A rise in global stocks of wheat after a 30-year low will offer continued relief to the tighter prices experienced by the food industry in previous years, but the food chain still needs to stay on the alert.
The wheat inventory coverage for the world improved by some six days to 87 days in the last month, on the back of favourable growing conditions, particularly in Europe, China, the former Soviet Union and the US.
But a report from Goldman Sachs last week warned that current prices are undervalued in relation to the actual current stocks.
"The most recent estimates by the United States Department of Agriculture (USDA) did not likely embed late-summer weather-related damage to crops in the US, Canada and Australia - the three largest wheat exporters," writes the investment bank.
Wheat, rice, corn and soybeans are all key grains used for sourcing food ingredients found extensively in food formulations. But commodity prices have been high for cereals because the world has lost its grain - corn, wheat, soybean - buffer zone.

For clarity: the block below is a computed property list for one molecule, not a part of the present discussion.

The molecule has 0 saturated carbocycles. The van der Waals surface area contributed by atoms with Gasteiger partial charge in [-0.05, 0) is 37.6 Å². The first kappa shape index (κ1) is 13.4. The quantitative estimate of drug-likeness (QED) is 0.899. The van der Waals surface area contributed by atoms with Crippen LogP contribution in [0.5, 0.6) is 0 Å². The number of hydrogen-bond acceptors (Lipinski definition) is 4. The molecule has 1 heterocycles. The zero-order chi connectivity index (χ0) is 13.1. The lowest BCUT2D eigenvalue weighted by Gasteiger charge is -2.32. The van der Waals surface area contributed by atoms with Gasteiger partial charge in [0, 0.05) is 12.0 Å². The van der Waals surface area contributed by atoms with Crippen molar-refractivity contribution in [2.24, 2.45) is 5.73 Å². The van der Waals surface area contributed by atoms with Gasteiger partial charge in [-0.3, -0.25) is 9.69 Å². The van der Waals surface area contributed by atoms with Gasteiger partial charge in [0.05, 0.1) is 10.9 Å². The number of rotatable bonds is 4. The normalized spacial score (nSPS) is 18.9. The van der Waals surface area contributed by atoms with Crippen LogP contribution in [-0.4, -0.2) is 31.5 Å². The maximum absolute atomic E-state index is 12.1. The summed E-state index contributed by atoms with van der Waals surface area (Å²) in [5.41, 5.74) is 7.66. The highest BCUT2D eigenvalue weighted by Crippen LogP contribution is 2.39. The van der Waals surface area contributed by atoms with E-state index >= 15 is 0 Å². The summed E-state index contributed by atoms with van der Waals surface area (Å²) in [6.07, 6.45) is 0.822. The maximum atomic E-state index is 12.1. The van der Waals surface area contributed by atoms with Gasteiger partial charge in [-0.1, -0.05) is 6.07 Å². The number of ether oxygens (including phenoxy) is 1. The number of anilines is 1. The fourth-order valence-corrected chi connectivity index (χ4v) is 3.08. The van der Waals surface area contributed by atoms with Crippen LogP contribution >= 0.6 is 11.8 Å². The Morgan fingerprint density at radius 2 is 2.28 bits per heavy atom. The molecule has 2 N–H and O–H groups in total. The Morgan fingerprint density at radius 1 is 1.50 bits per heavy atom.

In each of the last four years total grain production has fallen short of consumption, forcing a global draw-down in stocks. As such, soybeans recently hit 15-year highs and wheat and corn seven-year highs.
And rising commodity and ingredients prices continue to hit food manufacturers. In June this year US food giant Kraft said the price squeezes had resulted in increased costs of about $200 million compared to the year before, eating into fourth quarter earnings that dropped to $698 million from $949 million in the 2003 period.
Kraft joined fellow US food supplier General Mills that warned in the same month soaring commodity prices would impact the bottom line, despite reporting a 20 per cent rise in net profit to $278 million (€228m) for the fourth quarter.
Despite an estimate rise in global stocks wheat prices are still exposed, warns Goldman Sachs. The bank emphasised that even taking into account current expectations for the crop, over the next 12 months stocks will still remain at 30-year lows.